Last Updated: Friday - 09/24/2010
Week of August 30, 2004
Society panders to image, illusion
By FR. RON ROLHEISER, omi
We elect people to political offices more on the basis of their persona than anything else.
But we shouldn't be too hard on the triumph of appearance over substance in public life because this simply mirrors what's happening in our private lives: More and more, appearance is the first thing, the whole thing, and the only thing. It's not important to be good, only to look good.
Cosmetics is becoming the biggest industry in the world and concern for how we look, for the perfect body, is now a crucifying anxiety that's leaving more of us, especially young people, dissatisfied with our own bodies and sadly restless within our own lives.
Everything is about how we look and so we exercise more, diet more strictly, and spend yet more money on fashionable clothing in an attempt to look right, even as we remain chronically disenchanted with how we look. Worse still, we tend now to make value judgments based on physical appearance alone. Our worth lies in looking good.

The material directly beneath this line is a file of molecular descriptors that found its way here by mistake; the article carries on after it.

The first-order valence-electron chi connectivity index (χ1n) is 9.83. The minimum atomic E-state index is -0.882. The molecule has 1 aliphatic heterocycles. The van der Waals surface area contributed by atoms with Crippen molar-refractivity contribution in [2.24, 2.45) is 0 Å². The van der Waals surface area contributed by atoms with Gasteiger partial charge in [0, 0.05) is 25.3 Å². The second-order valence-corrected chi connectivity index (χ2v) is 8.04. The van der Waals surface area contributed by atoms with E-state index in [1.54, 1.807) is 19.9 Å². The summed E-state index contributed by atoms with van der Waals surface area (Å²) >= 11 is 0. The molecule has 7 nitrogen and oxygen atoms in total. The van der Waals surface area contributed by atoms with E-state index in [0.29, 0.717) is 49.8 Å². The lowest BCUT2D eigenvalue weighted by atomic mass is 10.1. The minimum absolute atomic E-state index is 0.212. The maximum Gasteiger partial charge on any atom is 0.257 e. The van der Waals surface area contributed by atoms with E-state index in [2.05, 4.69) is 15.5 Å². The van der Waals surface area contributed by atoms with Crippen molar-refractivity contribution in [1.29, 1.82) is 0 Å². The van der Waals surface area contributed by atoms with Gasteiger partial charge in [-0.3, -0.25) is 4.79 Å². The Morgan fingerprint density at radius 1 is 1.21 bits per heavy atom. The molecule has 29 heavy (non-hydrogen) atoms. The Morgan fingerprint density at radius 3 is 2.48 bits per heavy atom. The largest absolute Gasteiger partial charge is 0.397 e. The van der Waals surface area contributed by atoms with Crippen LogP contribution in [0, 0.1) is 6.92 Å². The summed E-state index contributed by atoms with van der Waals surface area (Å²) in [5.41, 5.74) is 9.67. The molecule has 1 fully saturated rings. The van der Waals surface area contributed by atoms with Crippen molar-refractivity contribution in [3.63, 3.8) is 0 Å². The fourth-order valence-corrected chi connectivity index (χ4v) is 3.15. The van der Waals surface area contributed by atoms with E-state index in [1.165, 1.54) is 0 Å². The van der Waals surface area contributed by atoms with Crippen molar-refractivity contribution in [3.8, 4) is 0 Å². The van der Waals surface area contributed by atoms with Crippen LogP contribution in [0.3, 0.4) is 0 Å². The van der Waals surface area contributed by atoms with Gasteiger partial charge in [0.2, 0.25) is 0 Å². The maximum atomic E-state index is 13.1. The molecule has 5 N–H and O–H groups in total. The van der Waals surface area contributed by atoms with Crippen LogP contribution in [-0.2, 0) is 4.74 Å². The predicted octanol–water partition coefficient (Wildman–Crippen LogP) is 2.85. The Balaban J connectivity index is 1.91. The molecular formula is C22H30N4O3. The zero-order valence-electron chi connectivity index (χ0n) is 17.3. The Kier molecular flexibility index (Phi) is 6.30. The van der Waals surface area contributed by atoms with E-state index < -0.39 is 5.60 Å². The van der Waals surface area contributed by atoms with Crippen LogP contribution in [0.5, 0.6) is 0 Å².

Not that all of this is bad. Concern for physical appearance is a good thing in itself, as are concerns for exercise and diet. We are meant to look good and to feel good. Neither bodily health nor healthy aesthetics about our appearance should ever be denigrated in the name of morality, depth, or religion. Indeed lack of concern for one's physical appearance is a tell-tale sign of depression or even some deeper illness of soul. Our concern for appearance is a good thing, but, today, it's a good thing taken too far.
Concern for appearance should never replace a concern for substance, depth, and integrity of soul, just as, conversely, concern for substance and depth may never be an excuse for shoddiness and sloppy appearance.
Still, today, we've lost the proper balance and it's hurting us in more ways than we imagine.
Faith is built on the blood of martyrs and the institutions that bind a society together (marriage, family, Church, politics) are sustained largely on the basis of self-sacrifice. But 99 per cent of that martyrdom and self-sacrifice remains hidden, silent, anonymous, unnoticed, unglamorous, blood shed in secret, love given for reasons beyond appearance.
If this is true, and it is, then the prognosis for the future leaves me uneasy. When appearance is everything, we soon stop focusing on deeper things and then slowly, imperceptibly, appearance begins to look like character, celebrity begins to replace nobility of soul, and looking good becomes more important than being good.
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